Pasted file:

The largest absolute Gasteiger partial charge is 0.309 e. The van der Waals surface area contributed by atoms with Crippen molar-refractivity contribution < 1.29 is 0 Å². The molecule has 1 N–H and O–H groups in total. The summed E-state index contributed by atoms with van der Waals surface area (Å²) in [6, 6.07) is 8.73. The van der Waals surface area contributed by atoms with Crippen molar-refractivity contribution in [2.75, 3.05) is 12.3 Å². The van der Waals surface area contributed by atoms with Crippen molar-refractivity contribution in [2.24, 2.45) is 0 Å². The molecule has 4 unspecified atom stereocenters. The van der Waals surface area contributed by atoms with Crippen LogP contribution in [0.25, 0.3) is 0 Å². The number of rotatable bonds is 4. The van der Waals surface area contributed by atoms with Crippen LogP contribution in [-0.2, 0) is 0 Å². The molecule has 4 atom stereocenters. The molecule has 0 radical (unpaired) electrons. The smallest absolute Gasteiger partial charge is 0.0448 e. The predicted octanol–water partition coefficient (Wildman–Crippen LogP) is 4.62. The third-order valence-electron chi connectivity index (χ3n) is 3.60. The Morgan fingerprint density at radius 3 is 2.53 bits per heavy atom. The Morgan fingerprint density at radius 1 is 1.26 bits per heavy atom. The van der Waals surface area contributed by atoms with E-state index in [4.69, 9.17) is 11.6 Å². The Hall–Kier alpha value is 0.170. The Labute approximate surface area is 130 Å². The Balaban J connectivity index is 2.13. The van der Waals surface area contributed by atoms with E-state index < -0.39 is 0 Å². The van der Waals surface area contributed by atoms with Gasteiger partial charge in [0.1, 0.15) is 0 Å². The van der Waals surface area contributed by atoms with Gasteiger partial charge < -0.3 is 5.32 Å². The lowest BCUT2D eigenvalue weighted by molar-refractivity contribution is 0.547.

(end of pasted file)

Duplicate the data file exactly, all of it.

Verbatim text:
The largest absolute Gasteiger partial charge is 0.309 e. The van der Waals surface area contributed by atoms with Crippen molar-refractivity contribution < 1.29 is 0 Å². The molecule has 1 N–H and O–H groups in total. The summed E-state index contributed by atoms with van der Waals surface area (Å²) in [6, 6.07) is 8.73. The van der Waals surface area contributed by atoms with Crippen molar-refractivity contribution in [2.75, 3.05) is 12.3 Å². The van der Waals surface area contributed by atoms with Crippen molar-refractivity contribution in [2.24, 2.45) is 0 Å². The molecule has 4 unspecified atom stereocenters. The van der Waals surface area contributed by atoms with Crippen LogP contribution in [0.25, 0.3) is 0 Å². The number of rotatable bonds is 4. The van der Waals surface area contributed by atoms with Crippen LogP contribution in [-0.2, 0) is 0 Å². The molecule has 4 atom stereocenters. The molecule has 0 radical (unpaired) electrons. The smallest absolute Gasteiger partial charge is 0.0448 e. The predicted octanol–water partition coefficient (Wildman–Crippen LogP) is 4.62. The third-order valence-electron chi connectivity index (χ3n) is 3.60. The Morgan fingerprint density at radius 3 is 2.53 bits per heavy atom. The Morgan fingerprint density at radius 1 is 1.26 bits per heavy atom. The van der Waals surface area contributed by atoms with E-state index in [4.69, 9.17) is 11.6 Å². The Hall–Kier alpha value is 0.170. The Labute approximate surface area is 130 Å². The Balaban J connectivity index is 2.13. The van der Waals surface area contributed by atoms with E-state index < -0.39 is 0 Å². The van der Waals surface area contributed by atoms with Gasteiger partial charge in [0.1, 0.15) is 0 Å². The van der Waals surface area contributed by atoms with Gasteiger partial charge < -0.3 is 5.32 Å². The lowest BCUT2D eigenvalue weighted by molar-refractivity contribution is 0.547.